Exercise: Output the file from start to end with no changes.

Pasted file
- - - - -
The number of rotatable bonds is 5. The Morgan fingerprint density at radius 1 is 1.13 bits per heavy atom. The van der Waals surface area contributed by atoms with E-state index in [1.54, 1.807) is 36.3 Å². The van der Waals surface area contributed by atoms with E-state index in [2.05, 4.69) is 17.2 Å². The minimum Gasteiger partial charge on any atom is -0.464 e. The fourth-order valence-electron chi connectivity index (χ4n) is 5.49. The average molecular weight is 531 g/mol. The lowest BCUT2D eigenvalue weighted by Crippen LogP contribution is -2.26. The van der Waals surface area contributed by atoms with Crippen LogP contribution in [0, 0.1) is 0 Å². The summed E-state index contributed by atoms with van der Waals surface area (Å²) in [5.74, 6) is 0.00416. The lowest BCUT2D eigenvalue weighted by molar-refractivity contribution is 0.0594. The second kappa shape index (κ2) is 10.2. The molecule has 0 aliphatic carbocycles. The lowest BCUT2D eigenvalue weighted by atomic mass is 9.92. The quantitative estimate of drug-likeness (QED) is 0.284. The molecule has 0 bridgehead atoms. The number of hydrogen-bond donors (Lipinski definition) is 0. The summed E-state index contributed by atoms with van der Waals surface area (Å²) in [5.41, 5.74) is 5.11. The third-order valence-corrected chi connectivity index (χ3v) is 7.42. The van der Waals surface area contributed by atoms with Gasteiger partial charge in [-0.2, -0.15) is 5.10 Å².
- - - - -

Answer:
The number of rotatable bonds is 5. The Morgan fingerprint density at radius 1 is 1.13 bits per heavy atom. The van der Waals surface area contributed by atoms with E-state index in [1.54, 1.807) is 36.3 Å². The van der Waals surface area contributed by atoms with E-state index in [2.05, 4.69) is 17.2 Å². The minimum Gasteiger partial charge on any atom is -0.464 e. The fourth-order valence-electron chi connectivity index (χ4n) is 5.49. The average molecular weight is 531 g/mol. The lowest BCUT2D eigenvalue weighted by Crippen LogP contribution is -2.26. The van der Waals surface area contributed by atoms with Crippen LogP contribution in [0, 0.1) is 0 Å². The summed E-state index contributed by atoms with van der Waals surface area (Å²) in [5.74, 6) is 0.00416. The lowest BCUT2D eigenvalue weighted by molar-refractivity contribution is 0.0594. The second kappa shape index (κ2) is 10.2. The molecule has 0 aliphatic carbocycles. The lowest BCUT2D eigenvalue weighted by atomic mass is 9.92. The quantitative estimate of drug-likeness (QED) is 0.284. The molecule has 0 bridgehead atoms. The number of hydrogen-bond donors (Lipinski definition) is 0. The summed E-state index contributed by atoms with van der Waals surface area (Å²) in [5.41, 5.74) is 5.11. The third-order valence-corrected chi connectivity index (χ3v) is 7.42. The van der Waals surface area contributed by atoms with Gasteiger partial charge in [-0.2, -0.15) is 5.10 Å².